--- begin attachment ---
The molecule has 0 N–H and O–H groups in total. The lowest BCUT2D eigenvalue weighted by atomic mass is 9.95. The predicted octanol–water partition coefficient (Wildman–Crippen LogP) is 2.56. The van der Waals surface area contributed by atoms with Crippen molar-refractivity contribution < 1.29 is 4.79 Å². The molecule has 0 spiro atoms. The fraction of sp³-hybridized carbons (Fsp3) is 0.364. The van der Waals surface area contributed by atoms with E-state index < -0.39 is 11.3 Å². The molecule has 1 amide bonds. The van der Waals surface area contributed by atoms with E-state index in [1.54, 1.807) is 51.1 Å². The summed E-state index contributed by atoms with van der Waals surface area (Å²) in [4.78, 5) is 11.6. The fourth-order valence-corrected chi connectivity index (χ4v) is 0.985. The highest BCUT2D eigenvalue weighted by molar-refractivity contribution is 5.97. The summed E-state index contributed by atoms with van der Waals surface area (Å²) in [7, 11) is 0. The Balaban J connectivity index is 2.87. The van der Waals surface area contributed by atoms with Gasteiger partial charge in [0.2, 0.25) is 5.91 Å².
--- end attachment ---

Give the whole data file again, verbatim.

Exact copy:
The molecule has 0 N–H and O–H groups in total. The lowest BCUT2D eigenvalue weighted by atomic mass is 9.95. The predicted octanol–water partition coefficient (Wildman–Crippen LogP) is 2.56. The van der Waals surface area contributed by atoms with Crippen molar-refractivity contribution < 1.29 is 4.79 Å². The molecule has 0 spiro atoms. The fraction of sp³-hybridized carbons (Fsp3) is 0.364. The van der Waals surface area contributed by atoms with E-state index < -0.39 is 11.3 Å². The molecule has 1 amide bonds. The van der Waals surface area contributed by atoms with E-state index in [1.54, 1.807) is 51.1 Å². The summed E-state index contributed by atoms with van der Waals surface area (Å²) in [4.78, 5) is 11.6. The fourth-order valence-corrected chi connectivity index (χ4v) is 0.985. The highest BCUT2D eigenvalue weighted by molar-refractivity contribution is 5.97. The summed E-state index contributed by atoms with van der Waals surface area (Å²) in [7, 11) is 0. The Balaban J connectivity index is 2.87. The van der Waals surface area contributed by atoms with Gasteiger partial charge in [0.2, 0.25) is 5.91 Å².